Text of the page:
Trump Jr. Furious That 'POS' Bowe Bergdahl Could Get Army Payment For Taliban Captivity

Like father, like son: Donald Trump Jr. is furious about Bowe Bergdahl, too.

The eldest Trump son on Thursday raged over Bergdahl—a U.S. soldier who pleaded guilty to desertion and misbehavior—potentially getting up to  $300,000 in back pay from the U.S. Army for the five years he spent as a Taliban captive.

In a tweet, Trump called the soldier a "POS"—piece of shit.

"Are you kidding me? The white glove treatment this POS received is bad enough. More insults 2 those who died for him," he wrote, linking to a Fox News story about the possible payment. 

Soldiers held hostage and released are typically given around $150,000 in compensation, as well as hostile-fire pay and the basic pay they accumulated during the captivity, which could push Bergdahl's payment to double the usual back pay.

Trump Jr.'s views on Bergdahl are near identical to his father's. During the 2016, Donald Trump referred to Bergdahl as a "dirty, rotten traitor" and suggested he should be executed for his actions. The president's comments complicated Bergdahl's eventual trial. 

In early November, Bergdahl received a dishonorable discharge from the Army but avoided prison time for his charges. He was also demoted from sergeant to private and is required to pay a $1,000 fine from his salary for the next 10 months. "The decision on Sergeant Bergdahl is a complete and total disgrace to our Country and to our Military," President Trump tweeted after the court's ruling was announced.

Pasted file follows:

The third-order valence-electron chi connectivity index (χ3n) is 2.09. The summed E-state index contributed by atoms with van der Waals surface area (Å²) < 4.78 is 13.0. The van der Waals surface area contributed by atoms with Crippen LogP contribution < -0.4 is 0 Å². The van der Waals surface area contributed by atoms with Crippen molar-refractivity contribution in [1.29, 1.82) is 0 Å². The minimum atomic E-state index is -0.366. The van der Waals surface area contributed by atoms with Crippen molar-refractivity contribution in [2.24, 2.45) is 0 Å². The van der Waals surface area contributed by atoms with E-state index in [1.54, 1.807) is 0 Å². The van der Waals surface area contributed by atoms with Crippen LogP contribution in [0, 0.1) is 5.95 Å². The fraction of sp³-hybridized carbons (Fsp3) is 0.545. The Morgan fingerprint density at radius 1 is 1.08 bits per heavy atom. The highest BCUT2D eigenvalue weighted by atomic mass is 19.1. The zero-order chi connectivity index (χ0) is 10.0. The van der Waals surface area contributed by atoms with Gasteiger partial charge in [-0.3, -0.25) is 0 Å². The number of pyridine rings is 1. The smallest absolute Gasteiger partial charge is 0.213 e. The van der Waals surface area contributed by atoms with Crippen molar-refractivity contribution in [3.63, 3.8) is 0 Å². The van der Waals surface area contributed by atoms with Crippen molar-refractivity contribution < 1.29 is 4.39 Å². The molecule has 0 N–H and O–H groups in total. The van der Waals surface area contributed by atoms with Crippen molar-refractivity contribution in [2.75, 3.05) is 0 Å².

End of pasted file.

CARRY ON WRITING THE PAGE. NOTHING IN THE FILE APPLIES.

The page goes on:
Bergdahl walked off from his unit in 2009 under mysterious circumstances and was captured and held by the Taliban until 2014, when former President Barack Obama traded five Taliban prisoners held at the Guantánamo Bay detention center in return for his release. While in capitivity, Bergdahl was beaten, tortured and held in miserable conditions. 

11_09_Bowe_Bergdahl Bergdahl remains a controversial figure. Getty Images

Despite the harsh treatement he faced, Bergdahl has received little sympathy at home and remains a controversial figure. The U.S. military launched a massive search for Bergdahl after he disappeared and many have accused him of placing his fellow soldiers in danger. 

Bergdahl claimed he'd abandoned his post because he wanted to make it to a larger base to shed light on "a critical problem in my chain of command." Psychologists determined he suffered from schizotypal personality disorder and post-traumatic stress disorder. 

He apologized to the soldiers who searched for him during his trial. "My words can't take away what people have been through," Bergdahl said. "I am admitting I made a horrible mistake." 

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